Dallinger Is Recognized Nationally


by Angela Niesz

For the first time, Simpson College is home to Iowa’s Professor of the Year.

Carolyn Dallinger, associate professor of criminal justice and social work, represented Simpson College on Nov. 18 in Washington, D.C. while accepting the Iowa’s Professor of the Year award.

“(I was) totally surprised,” Dallinger said.

Winning Iowa’s Professor of the Year confirmed Dallinger’s teaching techniques that she was already using.

“I think more than anything it just encourages me to keep using some of the techniques that I use in the classroom,” Dallinger said. “And that’s a lot of service learning and kind of getting students out into the world to experience those kinds of connections and tie them to the different kinds of things they’re learning in the classroom.”

Dallinger winning the award means a great deal to Simpson College, and Steve Griffith, senior vice president and academic dean, explained just how much.

“Hopefully it restates the message that Simpson is a place for students and good teaching,” Griffith said. “We have excellent faculty here and good students, and that’s what we want people to know about.”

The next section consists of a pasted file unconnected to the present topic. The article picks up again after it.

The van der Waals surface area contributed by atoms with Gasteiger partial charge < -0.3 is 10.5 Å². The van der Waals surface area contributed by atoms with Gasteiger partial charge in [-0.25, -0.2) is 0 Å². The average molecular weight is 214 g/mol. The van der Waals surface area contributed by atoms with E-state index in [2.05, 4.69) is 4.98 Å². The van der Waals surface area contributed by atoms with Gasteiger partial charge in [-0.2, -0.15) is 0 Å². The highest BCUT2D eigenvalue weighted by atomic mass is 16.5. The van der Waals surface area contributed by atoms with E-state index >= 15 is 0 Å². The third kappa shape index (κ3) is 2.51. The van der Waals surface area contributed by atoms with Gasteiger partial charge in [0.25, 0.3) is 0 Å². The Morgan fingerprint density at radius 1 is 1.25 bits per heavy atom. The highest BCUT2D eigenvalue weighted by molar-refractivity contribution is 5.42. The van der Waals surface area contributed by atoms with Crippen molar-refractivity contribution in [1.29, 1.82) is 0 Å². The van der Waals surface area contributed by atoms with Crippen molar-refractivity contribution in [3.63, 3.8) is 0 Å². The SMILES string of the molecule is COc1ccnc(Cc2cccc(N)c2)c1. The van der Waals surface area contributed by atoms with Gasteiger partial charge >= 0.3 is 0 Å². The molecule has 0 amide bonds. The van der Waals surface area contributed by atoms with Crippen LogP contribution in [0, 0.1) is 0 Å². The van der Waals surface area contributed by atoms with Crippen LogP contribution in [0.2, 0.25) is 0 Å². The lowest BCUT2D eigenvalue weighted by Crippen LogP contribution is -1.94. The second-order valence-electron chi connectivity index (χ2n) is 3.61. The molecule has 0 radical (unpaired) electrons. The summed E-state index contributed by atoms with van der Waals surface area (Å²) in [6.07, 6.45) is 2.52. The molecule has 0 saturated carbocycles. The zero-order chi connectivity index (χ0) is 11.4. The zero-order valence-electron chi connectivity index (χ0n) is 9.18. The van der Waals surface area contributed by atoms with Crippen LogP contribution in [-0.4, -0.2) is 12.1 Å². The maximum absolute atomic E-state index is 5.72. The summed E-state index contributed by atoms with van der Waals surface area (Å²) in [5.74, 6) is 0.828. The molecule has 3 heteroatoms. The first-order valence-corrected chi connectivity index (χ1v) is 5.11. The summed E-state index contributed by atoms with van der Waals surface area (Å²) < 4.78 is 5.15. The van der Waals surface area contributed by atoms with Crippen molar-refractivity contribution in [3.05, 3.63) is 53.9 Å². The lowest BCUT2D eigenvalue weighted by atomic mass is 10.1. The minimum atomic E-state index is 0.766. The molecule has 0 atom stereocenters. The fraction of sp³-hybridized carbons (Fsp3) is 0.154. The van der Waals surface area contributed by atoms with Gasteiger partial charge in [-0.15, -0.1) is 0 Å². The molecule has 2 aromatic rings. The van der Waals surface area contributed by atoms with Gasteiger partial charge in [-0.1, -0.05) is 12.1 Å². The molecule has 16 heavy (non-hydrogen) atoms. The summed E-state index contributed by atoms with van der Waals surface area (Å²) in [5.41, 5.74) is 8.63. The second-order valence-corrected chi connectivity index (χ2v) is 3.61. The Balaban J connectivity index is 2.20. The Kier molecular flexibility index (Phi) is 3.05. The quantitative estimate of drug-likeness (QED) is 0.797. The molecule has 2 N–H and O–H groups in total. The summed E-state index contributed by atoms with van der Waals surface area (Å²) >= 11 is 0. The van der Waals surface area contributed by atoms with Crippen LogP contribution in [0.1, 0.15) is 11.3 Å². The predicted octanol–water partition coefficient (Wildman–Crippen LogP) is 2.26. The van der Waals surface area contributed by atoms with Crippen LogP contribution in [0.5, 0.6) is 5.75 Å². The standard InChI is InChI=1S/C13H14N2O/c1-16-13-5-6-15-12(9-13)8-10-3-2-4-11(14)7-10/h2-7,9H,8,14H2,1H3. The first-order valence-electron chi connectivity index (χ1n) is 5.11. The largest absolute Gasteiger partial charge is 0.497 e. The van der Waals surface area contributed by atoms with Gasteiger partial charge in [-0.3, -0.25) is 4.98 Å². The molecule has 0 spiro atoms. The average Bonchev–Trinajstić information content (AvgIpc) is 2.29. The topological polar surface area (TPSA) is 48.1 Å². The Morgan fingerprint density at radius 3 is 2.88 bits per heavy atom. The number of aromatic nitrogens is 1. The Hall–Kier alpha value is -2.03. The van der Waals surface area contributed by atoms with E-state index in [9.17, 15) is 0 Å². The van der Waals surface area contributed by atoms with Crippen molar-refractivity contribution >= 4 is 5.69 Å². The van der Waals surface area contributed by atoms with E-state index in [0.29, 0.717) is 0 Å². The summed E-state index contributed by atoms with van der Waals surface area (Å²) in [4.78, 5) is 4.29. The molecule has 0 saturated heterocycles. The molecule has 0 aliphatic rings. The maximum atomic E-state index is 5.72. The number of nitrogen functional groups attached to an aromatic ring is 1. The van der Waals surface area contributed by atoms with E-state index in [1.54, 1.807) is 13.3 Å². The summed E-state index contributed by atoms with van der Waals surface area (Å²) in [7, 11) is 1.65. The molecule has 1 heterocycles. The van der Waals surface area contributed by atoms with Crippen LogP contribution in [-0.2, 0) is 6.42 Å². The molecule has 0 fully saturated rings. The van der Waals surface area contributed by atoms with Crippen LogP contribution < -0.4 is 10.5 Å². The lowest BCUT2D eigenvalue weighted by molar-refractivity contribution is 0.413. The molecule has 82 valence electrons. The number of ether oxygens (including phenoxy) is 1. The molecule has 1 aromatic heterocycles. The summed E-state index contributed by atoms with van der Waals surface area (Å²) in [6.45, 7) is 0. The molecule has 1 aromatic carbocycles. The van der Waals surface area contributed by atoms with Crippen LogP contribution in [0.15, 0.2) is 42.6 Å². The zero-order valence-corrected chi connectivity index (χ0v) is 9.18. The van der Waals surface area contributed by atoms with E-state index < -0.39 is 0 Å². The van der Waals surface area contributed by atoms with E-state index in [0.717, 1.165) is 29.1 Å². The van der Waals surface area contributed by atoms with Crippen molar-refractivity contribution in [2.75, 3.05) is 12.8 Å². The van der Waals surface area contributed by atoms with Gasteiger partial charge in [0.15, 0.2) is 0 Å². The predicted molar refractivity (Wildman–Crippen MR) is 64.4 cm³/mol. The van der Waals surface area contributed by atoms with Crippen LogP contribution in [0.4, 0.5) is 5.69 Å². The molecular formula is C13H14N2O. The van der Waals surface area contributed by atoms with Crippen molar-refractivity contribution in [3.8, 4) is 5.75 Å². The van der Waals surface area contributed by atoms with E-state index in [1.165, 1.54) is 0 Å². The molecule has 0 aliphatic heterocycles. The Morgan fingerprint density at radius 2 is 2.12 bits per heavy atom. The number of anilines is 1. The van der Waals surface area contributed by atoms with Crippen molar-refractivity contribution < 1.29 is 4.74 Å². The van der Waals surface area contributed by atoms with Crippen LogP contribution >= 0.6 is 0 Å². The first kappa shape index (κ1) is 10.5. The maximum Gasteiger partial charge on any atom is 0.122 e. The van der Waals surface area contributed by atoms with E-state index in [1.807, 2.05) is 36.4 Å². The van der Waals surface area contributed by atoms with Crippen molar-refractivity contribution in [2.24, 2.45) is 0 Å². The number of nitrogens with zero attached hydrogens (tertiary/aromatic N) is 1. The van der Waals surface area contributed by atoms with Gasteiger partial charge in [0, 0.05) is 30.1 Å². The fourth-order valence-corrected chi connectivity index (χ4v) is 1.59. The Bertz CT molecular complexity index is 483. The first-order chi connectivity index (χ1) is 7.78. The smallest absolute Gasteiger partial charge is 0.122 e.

President John Byrd also thinks it is an honor to have a winner from Simpson College.

“It just reflects so positively on Simpson College,” Byrd said. “It’s a great honor for her, and it’s a great honor for Simpson College. It’s a great honor, I think, for Simpson College because it reflects so positively on the value that we place on teaching here, and the great quality of the professors that we have here.”

Dallinger agrees with Byrd about the professors and feels humbled to have won.

“It is kind of humbling because there are so many good professors,” Dallinger said.”And they all do so much good work.”

To win the Iowa Professor of the Year award, Dallinger had to compete against all professors in Iowa who were nominated from larger or smaller colleges.

There was a process involved in being nominated and requirements that needed fulfillment.

“A nomination can come from a colleague or an administrator at the institution,” Griffith said. “What we do here, at Simpson, is we’ve been asking the winners of our own teaching awards if they would allow us to submit their name for nomination.”

After being nominated, the nominees need to submit more required items.

“This office writes a letter of nomination and the individual writes a letter about their teaching,” Griffith said. “And then students are contacted for letters of support.”

Asking students for letters of recommendation was awkward for Dallinger.

“That was very hard,” Dallinger said. “It was so embarrassing.”

To get the letters Dallinger needed, writing letters of recommendation became an exchange process.

“I was writing letters of recommendation for seniors, and seniors kind of knew me the best,” Dallinger said. “The students I asked actually said they were kind of honored to be asked.”

Dallinger also had to keep the knowledge of her winning a secret from September until Nov. 18.

“It was kind of right in the letter,” Dallinger said. “And it said ‘Please keep this confidential until they make the national announcement.'”

A reception for Dallinger was held Monday, Nov. 27.